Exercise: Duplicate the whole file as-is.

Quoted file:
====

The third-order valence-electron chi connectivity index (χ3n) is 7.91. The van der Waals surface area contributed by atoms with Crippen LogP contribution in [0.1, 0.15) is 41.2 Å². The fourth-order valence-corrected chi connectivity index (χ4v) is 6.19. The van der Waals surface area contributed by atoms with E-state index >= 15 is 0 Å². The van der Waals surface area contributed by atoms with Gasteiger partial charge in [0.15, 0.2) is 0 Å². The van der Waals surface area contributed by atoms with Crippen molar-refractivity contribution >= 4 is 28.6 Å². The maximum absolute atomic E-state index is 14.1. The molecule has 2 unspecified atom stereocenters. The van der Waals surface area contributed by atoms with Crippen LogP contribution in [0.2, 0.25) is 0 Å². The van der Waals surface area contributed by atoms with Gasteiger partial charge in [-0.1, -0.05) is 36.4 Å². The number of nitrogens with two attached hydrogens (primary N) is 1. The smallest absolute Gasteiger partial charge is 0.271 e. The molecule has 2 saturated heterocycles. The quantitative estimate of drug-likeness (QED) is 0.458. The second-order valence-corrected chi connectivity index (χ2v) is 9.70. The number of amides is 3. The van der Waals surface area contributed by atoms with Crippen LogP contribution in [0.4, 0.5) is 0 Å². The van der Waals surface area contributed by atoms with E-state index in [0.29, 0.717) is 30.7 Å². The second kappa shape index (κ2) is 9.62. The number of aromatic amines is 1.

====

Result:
The third-order valence-electron chi connectivity index (χ3n) is 7.91. The van der Waals surface area contributed by atoms with Crippen LogP contribution in [0.1, 0.15) is 41.2 Å². The fourth-order valence-corrected chi connectivity index (χ4v) is 6.19. The van der Waals surface area contributed by atoms with E-state index >= 15 is 0 Å². The van der Waals surface area contributed by atoms with Gasteiger partial charge in [0.15, 0.2) is 0 Å². The van der Waals surface area contributed by atoms with Crippen molar-refractivity contribution >= 4 is 28.6 Å². The maximum absolute atomic E-state index is 14.1. The molecule has 2 unspecified atom stereocenters. The van der Waals surface area contributed by atoms with Crippen LogP contribution in [0.2, 0.25) is 0 Å². The van der Waals surface area contributed by atoms with Gasteiger partial charge in [-0.1, -0.05) is 36.4 Å². The number of nitrogens with two attached hydrogens (primary N) is 1. The smallest absolute Gasteiger partial charge is 0.271 e. The molecule has 2 saturated heterocycles. The quantitative estimate of drug-likeness (QED) is 0.458. The second-order valence-corrected chi connectivity index (χ2v) is 9.70. The number of amides is 3. The van der Waals surface area contributed by atoms with Crippen LogP contribution in [0.4, 0.5) is 0 Å². The van der Waals surface area contributed by atoms with E-state index in [0.29, 0.717) is 30.7 Å². The second kappa shape index (κ2) is 9.62. The number of aromatic amines is 1.